Post By RelatedRelated Post
BY EMMA FORTH
Sleeping Beauty offers a hysterical trip to the magical land of Waa, in Jez Bond and Mark Cameron’s new imagining of the classic fairytale of a princess. Beginning in Finsbury Park, the audience is introduced to an old lady and her adorable dog (Hazel, Park Theatre’s resident canine) waiting for the bus, who recounts the story of the Princess of Pilipot and a handsome young king from the neighbouring Kingdom of Babuüs.
The play effortlessly jumps from the reality of a bus stop in North London straight into the ridiculous fantasy world of Waa. As expected with panto it’s over the top, silly and completely ludicrous, but surprisingly full of genuinely funny jokes, excellent comedic timing and a real sense of class. It’s almost as if Sleeping Beauty is poking fun at the traditional panto genre whilst simultaneously adhering to the format. There was physical comedy, slow motion sequences and audience participation as anticipated, but nods to Shakespeare (“two kingdoms both alike in haberdashery”), Monty Python-esque humour and in-jokes about Arsenal and Sue Barker took it to an entirely different level. There was no polite chuckling from the audience: we were bent over into our programmes clutching our sides laughing and wiping away tears the whole evening.
The layout of the theatre itself lends to a more intimate affair, and a simple set allowed the audience to focus solely on the actors. In a sea of absurdity, Aimee Grey somehow manages to play the Princess with a sense of calm and poise (even when greeting other characters in their native languages), highlighting the insanity unfolding around her. I was fully expecting to see the young king played by a woman in keeping with pantotraditions, but once again Sleeping Beauty left me pleasantly surprised: Craig Fletcher is truly excellent, switching from the love-lorn king to his odd professor alter-ego perfectly, clearly at home with farcical comedy. The majority of the laughs, however, come from the double act of Mark Cameron’s Dame Ottomand her son, Ernie (Matthew Cavendish). The two bounce off each other well, and managed to keep the gags going throughout the entire play. Much has to be said of the two sisters as well, with Caroline Deverilldeliciously nasty in her monologues as the Evil Witch, in direct contrast with the quirky and upbeat Good Fairy (Kaisa Hammarlund).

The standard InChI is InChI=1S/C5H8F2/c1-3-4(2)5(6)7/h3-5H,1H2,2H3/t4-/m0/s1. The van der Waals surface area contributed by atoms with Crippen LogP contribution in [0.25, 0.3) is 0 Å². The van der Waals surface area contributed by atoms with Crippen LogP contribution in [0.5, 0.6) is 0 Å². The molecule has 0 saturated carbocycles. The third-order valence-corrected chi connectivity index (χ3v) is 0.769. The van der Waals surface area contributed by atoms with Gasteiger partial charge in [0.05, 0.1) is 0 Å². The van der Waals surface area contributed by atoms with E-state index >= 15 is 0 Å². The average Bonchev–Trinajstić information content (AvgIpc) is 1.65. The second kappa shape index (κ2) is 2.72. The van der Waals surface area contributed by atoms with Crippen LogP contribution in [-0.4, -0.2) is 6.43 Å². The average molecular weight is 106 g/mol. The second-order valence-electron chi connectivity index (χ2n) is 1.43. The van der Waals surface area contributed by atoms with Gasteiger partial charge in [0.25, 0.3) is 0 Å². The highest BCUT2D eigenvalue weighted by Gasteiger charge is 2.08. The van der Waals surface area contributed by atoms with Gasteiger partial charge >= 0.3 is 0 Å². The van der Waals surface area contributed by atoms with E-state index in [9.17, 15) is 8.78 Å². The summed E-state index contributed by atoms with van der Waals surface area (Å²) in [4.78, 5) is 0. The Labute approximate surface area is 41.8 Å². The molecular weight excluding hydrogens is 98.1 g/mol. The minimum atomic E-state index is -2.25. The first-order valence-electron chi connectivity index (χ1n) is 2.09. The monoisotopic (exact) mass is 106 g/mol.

As the safety flannels (brilliant equivalents of a safety curtain) descended and we shuffled out into the cold, Ihad to confess that I utterly adored Sleeping Beauty, and for someone who never thought they’d enjoy pantoagain I was thrilled to be proven wrong. If you’re mourning a return to a cold and rainy London, can’t face hibernating in the library just yet and want to prolong the festive spirit then make a trip to the Park Theatre and have yourself transported to the land of Waa. It’s guaranteed to lift your spirits and the original music, hysterical comedy and beautiful theatre will definitely have you smiling whatever your age. Hurry though – there’s only a few days left!